When you ask a marketer about the future of the business these days, you get very different answers. One person will tell you that marketing is a precise science that defies the idea of the “big idea” and relies on big data, while another will insist that marketing is defined by the quality of listening and storytelling, a creative discipline that must dream big to project and generate future value for its stakeholders.
On the one hand, marketers are forecast to spend more money on technology in 2015 than IT departments. They have amassed a vast amount of data and have more tools to aggregate, analyze, and act on them as ever before. They are privy to customer conversations and have access to new ideas at unprecedented scale. On the other hand, privacy issues have made us as consumers and citizens acutely aware of the fragility of our identities. Some of us have begun to alter our online behaviors, up to the point where we prefer silence over expression, as our freedom of speech is suddenly threatened by unlikely foes: digital (self-)surveillance and an often vicious online mob that is quick to jump on the latest “shit storm.”
In light of “tech-lash” and digital overwhelm, we are reminded of our thirst for meaning and are craving a sense of transcendence that points to something greater than the next click. Increasingly, we are longing for longing, for a communion beyond community, for catharsis not consumption, for authenticity instead of some data-based objective truth.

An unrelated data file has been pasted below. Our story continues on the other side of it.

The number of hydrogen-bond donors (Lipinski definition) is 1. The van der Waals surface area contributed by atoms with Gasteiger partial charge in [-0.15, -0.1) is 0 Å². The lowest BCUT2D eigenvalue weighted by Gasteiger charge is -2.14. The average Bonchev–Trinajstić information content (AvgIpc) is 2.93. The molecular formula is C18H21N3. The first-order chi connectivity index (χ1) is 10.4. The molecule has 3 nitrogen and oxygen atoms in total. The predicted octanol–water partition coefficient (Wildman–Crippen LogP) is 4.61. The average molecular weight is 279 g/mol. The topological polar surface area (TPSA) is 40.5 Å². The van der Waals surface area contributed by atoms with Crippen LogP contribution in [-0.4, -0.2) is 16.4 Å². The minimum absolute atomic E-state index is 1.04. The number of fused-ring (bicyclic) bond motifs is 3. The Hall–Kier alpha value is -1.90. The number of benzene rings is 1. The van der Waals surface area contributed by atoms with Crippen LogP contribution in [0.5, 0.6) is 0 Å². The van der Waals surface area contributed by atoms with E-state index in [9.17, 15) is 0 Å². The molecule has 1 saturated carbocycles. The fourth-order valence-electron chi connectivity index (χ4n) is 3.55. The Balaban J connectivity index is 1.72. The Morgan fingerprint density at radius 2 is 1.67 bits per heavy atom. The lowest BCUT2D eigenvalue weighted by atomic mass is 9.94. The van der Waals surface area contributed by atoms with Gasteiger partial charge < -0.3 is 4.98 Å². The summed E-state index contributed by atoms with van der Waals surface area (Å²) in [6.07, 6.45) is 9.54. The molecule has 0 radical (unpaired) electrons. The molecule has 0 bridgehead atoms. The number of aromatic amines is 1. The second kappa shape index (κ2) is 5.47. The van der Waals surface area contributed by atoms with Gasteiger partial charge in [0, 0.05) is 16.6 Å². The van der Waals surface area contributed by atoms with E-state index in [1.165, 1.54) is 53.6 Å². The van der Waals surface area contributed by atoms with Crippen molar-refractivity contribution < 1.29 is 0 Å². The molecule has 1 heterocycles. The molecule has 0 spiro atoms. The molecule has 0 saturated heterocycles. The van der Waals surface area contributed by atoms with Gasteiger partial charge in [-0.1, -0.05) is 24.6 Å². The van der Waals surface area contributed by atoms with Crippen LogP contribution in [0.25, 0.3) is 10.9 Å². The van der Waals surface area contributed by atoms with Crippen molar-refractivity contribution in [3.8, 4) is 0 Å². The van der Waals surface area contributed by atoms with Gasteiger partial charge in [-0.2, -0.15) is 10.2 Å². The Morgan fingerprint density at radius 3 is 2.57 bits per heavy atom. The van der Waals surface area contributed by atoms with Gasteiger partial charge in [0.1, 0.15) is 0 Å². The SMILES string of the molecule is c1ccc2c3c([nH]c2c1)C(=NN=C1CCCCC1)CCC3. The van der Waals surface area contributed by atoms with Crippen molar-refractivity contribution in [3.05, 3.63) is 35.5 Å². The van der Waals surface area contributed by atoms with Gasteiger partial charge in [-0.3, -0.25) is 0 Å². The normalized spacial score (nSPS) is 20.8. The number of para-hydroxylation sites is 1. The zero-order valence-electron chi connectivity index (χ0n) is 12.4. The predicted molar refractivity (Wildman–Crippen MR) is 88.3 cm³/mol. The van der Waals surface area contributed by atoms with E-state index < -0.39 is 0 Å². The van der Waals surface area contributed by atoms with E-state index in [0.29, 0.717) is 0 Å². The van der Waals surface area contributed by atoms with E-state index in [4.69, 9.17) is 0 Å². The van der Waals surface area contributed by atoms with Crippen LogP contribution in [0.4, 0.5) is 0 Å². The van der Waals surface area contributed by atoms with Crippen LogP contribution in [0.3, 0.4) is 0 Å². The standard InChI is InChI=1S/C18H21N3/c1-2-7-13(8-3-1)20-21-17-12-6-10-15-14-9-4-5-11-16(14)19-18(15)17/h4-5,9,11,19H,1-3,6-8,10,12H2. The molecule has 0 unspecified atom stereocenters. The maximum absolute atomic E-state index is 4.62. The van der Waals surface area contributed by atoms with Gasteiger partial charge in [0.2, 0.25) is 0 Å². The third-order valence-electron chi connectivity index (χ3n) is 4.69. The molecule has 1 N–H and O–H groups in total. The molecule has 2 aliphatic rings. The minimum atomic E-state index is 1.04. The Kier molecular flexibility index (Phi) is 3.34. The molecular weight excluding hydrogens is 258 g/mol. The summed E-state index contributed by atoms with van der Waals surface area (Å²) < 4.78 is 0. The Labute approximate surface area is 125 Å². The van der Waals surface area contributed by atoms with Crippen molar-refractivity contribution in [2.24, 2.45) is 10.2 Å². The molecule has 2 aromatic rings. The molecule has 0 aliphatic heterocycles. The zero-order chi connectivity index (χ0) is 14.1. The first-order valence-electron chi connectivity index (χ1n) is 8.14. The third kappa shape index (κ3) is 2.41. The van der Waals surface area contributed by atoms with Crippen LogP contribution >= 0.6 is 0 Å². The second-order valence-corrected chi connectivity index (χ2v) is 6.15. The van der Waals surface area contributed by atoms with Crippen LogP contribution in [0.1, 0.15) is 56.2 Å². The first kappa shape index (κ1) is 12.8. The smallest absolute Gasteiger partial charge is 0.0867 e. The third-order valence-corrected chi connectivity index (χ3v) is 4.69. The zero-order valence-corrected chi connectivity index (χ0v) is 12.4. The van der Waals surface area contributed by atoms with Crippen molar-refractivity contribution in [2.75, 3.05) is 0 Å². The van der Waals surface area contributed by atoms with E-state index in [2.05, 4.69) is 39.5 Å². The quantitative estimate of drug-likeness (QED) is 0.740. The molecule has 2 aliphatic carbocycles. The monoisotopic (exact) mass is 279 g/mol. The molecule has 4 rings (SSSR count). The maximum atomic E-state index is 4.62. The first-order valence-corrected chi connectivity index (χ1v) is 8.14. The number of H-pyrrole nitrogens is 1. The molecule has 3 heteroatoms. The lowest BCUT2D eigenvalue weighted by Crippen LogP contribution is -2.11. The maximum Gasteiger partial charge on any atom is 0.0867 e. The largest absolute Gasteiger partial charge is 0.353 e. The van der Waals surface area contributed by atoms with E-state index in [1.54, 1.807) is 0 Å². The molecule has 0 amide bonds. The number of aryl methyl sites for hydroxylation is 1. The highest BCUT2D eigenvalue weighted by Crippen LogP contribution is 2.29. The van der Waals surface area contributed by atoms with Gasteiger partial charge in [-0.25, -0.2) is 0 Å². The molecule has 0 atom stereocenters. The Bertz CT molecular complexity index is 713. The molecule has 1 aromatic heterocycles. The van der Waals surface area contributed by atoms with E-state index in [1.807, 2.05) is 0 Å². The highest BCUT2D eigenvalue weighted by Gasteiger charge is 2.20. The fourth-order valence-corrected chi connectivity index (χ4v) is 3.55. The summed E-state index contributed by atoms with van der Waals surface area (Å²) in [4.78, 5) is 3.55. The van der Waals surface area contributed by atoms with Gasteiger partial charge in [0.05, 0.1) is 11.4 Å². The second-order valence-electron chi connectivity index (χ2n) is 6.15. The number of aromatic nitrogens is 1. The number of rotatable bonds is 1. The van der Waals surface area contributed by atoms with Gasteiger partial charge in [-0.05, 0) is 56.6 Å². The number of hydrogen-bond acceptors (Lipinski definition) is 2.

From constant connectivity to feelings that don’t last
Indeed, I believe we are moving from the smart age to a new romantic age. The smart age has been one of instant gratification, real-time feedback, and adaptation. The goal was to accumulate maximum knowledge about customers and their preferences and behaviors, to quantify all touchpoints, in fact, to quantify everything, in order to then target and deliver with the utmost precision.
Succeeding the broadcast era, the smart age bore a social model of marketing that catered to newly empowered consumers and capitalized on user-generated content, making sure that customers, too, were provided with maximum knowledge. Fluid and super-flexible in its approach, smart marketing quickly adapted to ever-changing market circumstances. Everybody strove to be the Google of their category. Think of Zara, the fashion retailer, and how it created entire clothing lines on demand. Or the rapid-response Old Spice video ads that perhaps marked the pinnacle of the “your brand is a conversation” paradigm that the Cluetrain Manifesto had so clairvoyantly predicted in 2000.